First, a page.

Interesting detail: Neither the BSH Group with its home appliance brands Bosch, Gaggenau, Neff and Siemens, nor Miele or Whirlpool (Bauknecht, Indesit) are members of the Home Connectivity Alliance (link). Electrolux (AEG), Haier (GE), LG, Samsung and other companies have come together in this group to implement cross-manufacturer control of their home appliances. At IFA, I was able to see the initial results of this collaboration and talk to Yoon Ho Choi, President and Board Chairman of the Home Connectivity Alliance.
The two initiatives have somewhat different approaches. While matter aims to control with an ecosystem such as Amazon Alexa or Google Home, HCL initially wants to make its members’ smartphone apps compatible. An Electrolux refrigerator, for example, is to appear in LG’s app, while the Samsung oven can be controlled via Haier’s program. In doing so, theay are approaching the same goal: a common interface for data exchange.
That’s why it would be desirable for the initiatives to remain in exchange and benefit from each other’s insights. Especially since companies like LG and Samsung are represented in both alliances.
4. here we go
In Berlin, some rumors circulated about the launch of matter in the fall. The CSA as the lead organization did not want to confirm any dates. But the impression thickens that there will be no further postponement. The calendrical winter starts on December 21, from a meteorological point of view the change of season already takes place on December 1. Company representatives I spoke to in Berlin expect matter to start before that date.
5. open questions
If the trade show has shown one thing, it is how little is known so far about the practical implementation of matter. Will the functional scope of certified products differ in the various systems? Or will it remain the same across the platforms? The standard provides for several gradations. Every product supports a basic scope, for example for switching lights and sockets. Providers can provide other features, but must then implement them according to the specifications. And on top of that – as the icing on the cake, so to speak – there are extras for which the manufacturer is not bound by any specifications because it implements them in its own app.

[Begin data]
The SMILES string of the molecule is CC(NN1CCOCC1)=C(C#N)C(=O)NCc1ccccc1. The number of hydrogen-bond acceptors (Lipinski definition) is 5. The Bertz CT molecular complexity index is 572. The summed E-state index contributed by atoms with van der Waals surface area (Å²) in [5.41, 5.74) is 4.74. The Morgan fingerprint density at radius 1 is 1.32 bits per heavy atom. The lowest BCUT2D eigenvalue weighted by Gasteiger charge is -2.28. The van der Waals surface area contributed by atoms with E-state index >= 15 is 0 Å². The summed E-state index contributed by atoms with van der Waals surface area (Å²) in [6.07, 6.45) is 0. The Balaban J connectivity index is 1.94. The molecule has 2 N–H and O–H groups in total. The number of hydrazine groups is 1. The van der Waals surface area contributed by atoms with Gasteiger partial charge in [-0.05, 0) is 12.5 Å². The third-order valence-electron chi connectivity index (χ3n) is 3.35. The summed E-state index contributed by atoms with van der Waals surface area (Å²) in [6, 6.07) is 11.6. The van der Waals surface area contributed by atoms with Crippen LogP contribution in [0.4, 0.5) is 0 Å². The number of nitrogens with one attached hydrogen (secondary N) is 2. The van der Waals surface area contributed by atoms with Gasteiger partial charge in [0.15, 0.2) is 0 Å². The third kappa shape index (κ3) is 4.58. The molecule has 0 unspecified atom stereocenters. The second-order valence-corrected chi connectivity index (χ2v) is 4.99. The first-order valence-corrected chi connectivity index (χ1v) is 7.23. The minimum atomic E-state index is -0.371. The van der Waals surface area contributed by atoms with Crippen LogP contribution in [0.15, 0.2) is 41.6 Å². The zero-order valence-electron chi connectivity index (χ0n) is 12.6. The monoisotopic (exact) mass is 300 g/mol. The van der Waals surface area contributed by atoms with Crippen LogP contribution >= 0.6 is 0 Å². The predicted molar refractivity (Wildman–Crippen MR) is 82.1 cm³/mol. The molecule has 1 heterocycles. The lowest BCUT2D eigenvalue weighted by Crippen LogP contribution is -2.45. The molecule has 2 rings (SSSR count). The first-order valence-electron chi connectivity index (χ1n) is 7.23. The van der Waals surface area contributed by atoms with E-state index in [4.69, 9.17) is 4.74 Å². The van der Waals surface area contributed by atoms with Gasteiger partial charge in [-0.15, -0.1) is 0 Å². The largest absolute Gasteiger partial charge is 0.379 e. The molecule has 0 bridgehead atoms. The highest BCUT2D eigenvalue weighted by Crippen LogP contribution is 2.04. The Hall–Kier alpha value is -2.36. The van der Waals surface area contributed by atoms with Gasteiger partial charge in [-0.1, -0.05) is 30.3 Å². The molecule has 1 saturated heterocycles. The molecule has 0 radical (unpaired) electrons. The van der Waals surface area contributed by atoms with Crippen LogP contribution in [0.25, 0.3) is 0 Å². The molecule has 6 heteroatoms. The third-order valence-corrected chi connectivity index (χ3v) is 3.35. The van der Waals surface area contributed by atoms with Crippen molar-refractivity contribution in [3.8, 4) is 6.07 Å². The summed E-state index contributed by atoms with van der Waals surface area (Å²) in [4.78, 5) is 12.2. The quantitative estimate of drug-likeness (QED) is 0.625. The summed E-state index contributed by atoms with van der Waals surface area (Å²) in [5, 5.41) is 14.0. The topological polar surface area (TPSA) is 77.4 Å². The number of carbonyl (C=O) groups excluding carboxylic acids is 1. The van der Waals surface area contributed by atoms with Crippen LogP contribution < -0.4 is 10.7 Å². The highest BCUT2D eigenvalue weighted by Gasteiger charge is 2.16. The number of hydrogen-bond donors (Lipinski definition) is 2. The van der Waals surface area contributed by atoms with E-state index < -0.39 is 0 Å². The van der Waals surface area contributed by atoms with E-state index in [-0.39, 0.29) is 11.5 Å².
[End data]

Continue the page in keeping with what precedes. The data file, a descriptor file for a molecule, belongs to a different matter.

What will happen, for example, with the energy measurement function of smart plugs? Will it remain an optional feature – as is currently the case in HomeKit – where each socket manufacturer decides for itself? Or will it become part of matter? After all, energy management is planned for future versions of the specification. Will locks just unlock and lock, or will they also unlock without pulling the latch? That would be important with European locks, so that a house door doesn’t spring open right away. And what about heating plans? A function that traditionally doesn’t play as big a role in the U.S. as it does in Europe.
One idea of matter is also that the standard facilitates the development of devices because manufacturers have a common interface for different systems. But what if these systems put their own extensions on top of matter to distinguish themselves in the competition? One example of this is Amazon’s Frustration Free Setup (FFS), which simplifies installation – but requires manufacturers to make adjustments to their software. The approach of FFS clearly goes beyond the setup principles of matter. How much of the ideal of standardization remains in the end remains to be seen.
It would be presumptuous to expect the standard to immediately solve all problems in the smart home. Its task is to create a common language that allows devices to communicate easily and securely. This will not affect the competition between platforms.
On the contrary, standardization opens up a new playing field where smaller companies can compete with the big US corporations. Because, as an expert in Berlin explained to me, in the future it will also be possible to have control software for matter certified by the CSA. A corresponding program will turn smartphones, tablets, the PC or any other device on which it runs into a matter controller. The result would be a home that – controlled locally – manages without the help of Amazon, Apple, or Google. This is an aspect that has been neglected so far. In the public perception, matter is clearly dominated by the US platforms. Where are the announcements of European alliance members in this direction? Legrand with its Home+ Control platform or Bosch with its smart home solutions would be hot candidates in this respect.